An infection control program approved by and tailored to the needs of veterans residing in a community living center reduced the rate of methicillin-resistant Staphylococcus aureus (MRSA) infections 89% over 4 years, according to research presented at the 44th Annual Conference of the Association for Professionals in Infection Control (APIC).
As is the case with many congregate living facilities, the risk of MRSA environmental contamination and person-to-person transmission is high at the W.G. (Bill) Hefner VA Medical Center's Community Living Center (CLC) in Salisbury, N.C. MRSA prevalence at the CLC had reached a staggering 70% by 2012, prompting Veterans Health Administration (VHA) officials to consider an intervention that would have drastic results yet remain sympathetic to residents' autonomy.
Researchers proposed a course of action to the CLC's all-veteran town council and gained approval, according to a Jun 15 APIC press release. In 2013, VHA infection preventionists embarked on an aggressive surveillance, screening, and decolonization program, leading to a 64% reduction in MRSA prevalence during the intervention's first year.
Previous program failure
Veterans expect the 120-bed CLC to function as a home that also serves their healthcare and rehabiliation needs. Residents and healthcare staff can move freely between rooms, movie theaters, and a downtown commons.
In 2007, a MRSA-reduction intiative was implemented in this unique environment with catastrophic results, the press release said. The intervention relied on restrictive contact precautions: isolation of colonized residents, the use of dedicated tools and materials, and extensive personal protective equipment (PPE) protocols for CLC staff.
Because of the high rate of MRSA colonization in CLC residents, contact precautions were applied to most rooms. These restrictions were unacceptable to veterans who wanted to feel at home, rather than as if they were living in an acute-care hospital. The program's inefficiency and the lack of staff compliance to onerous PPE rules, along with MRSA rates that continued to climb, led researchers to look for better solutions.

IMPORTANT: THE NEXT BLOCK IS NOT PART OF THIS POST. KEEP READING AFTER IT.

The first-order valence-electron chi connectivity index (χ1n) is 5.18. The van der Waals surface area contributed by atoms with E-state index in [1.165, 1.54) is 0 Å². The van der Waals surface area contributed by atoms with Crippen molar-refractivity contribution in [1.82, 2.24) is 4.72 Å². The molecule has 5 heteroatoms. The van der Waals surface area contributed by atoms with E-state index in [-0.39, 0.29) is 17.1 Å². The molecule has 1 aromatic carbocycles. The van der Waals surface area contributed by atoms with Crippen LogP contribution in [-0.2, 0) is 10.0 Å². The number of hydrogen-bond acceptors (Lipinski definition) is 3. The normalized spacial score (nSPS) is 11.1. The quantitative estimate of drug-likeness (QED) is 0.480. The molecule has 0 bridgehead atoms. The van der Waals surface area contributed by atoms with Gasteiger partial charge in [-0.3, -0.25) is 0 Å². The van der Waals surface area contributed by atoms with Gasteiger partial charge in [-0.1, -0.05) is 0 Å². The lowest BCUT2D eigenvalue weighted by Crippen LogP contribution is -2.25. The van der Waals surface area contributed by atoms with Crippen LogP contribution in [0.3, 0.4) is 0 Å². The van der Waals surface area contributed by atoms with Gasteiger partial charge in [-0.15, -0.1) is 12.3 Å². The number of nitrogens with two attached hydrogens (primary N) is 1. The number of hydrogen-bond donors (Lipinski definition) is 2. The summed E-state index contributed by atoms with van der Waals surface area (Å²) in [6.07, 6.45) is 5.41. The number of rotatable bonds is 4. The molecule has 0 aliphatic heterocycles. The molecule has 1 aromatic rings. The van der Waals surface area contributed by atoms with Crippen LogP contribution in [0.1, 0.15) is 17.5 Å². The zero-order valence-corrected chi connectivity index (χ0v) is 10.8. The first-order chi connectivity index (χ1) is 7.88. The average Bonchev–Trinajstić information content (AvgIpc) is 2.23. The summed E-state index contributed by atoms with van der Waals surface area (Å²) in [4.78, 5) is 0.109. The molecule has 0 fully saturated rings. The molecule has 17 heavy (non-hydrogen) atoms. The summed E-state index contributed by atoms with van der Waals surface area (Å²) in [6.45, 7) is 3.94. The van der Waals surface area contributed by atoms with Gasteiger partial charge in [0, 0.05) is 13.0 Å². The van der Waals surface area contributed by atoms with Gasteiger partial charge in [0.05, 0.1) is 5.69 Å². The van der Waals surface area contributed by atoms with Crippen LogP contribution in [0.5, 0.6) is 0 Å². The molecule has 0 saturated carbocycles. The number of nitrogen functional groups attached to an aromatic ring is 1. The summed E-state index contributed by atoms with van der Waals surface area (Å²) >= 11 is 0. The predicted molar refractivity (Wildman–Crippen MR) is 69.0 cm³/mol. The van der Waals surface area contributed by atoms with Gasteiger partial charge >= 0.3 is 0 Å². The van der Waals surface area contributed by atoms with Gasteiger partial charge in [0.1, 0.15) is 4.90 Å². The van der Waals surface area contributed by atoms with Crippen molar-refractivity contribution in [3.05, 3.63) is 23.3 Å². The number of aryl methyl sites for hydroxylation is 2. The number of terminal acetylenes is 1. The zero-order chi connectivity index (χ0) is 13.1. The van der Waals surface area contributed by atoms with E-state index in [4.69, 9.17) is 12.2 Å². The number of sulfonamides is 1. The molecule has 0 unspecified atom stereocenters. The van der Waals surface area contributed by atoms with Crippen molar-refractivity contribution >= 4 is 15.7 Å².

Environmental, patient decolonization
In 2012, VHA infection preventionists began a new, resident-approved initiative that targeted the two main areas of MRSA transmission in the CLC: environmental and person-to-person.
Staff screened all MRSA-negative residents and decolonized MRSA-positive veterans with daily chlorhexidine baths and intra-nasal mupirocin for 5 day, also including veterans who newly tested MRSA-positive.
Any veteran newly admitted to the CLC who was found to be MRSA-positive underwent immediate decolonization. All residents were screened quarterly, and new positive tests were met with the 5-day decolonization program.
To address MRSA surface contamination within the CLC setting, staff working in environmental services used ultraviolet C light to conduct daily terminal cleaning of empty rooms, bathrooms, and common areas.
During the program's first year, MRSA rates fell from 45% of residents in the first quarter of 2013 to 16% by the end of the year. Because the VHA spends roughly $28,000 to treat an individual MRSA infection, the researchers estimate that the intervention saved about $2.2 million and prevented 64 infections from 2013 to 2016, the report said.
"This research shows the positive impact that targeted infection prevention interventions can have on patient safety and healthcare costs. It is important that infection preventionists have the latitude and resources to design programs to address the infection risk at their facilities," said 2017 APIC President Linda Greene, RN, MPS, according to the press release.
Resident and staff buy-in
Even with initial approval from the veterans' CLC town council, the strict testing and decolonization procedures required a long period of adjustment for residents and staff. However, once the intervention proved effective at drastically reducing MRSA colonization, support for the program quickly grew.
"In addition to the substantial monetary savings from using less personal protective equipment, this initiative also fostered a better environment for residents and staff, improving the overall workflow of the living centers," said Lanette Hughes, RN, BSN, infection preventionist at the CLC.
The ability and autonomy of staff and residents to design an infection control strategy that mets the needs of a unique environment while respecting the wishes of residents was paramount to the intervention's success, the researchers said.
APIC's annual meeting began Jun 14 and concludes today.
Jun 15 APIC press release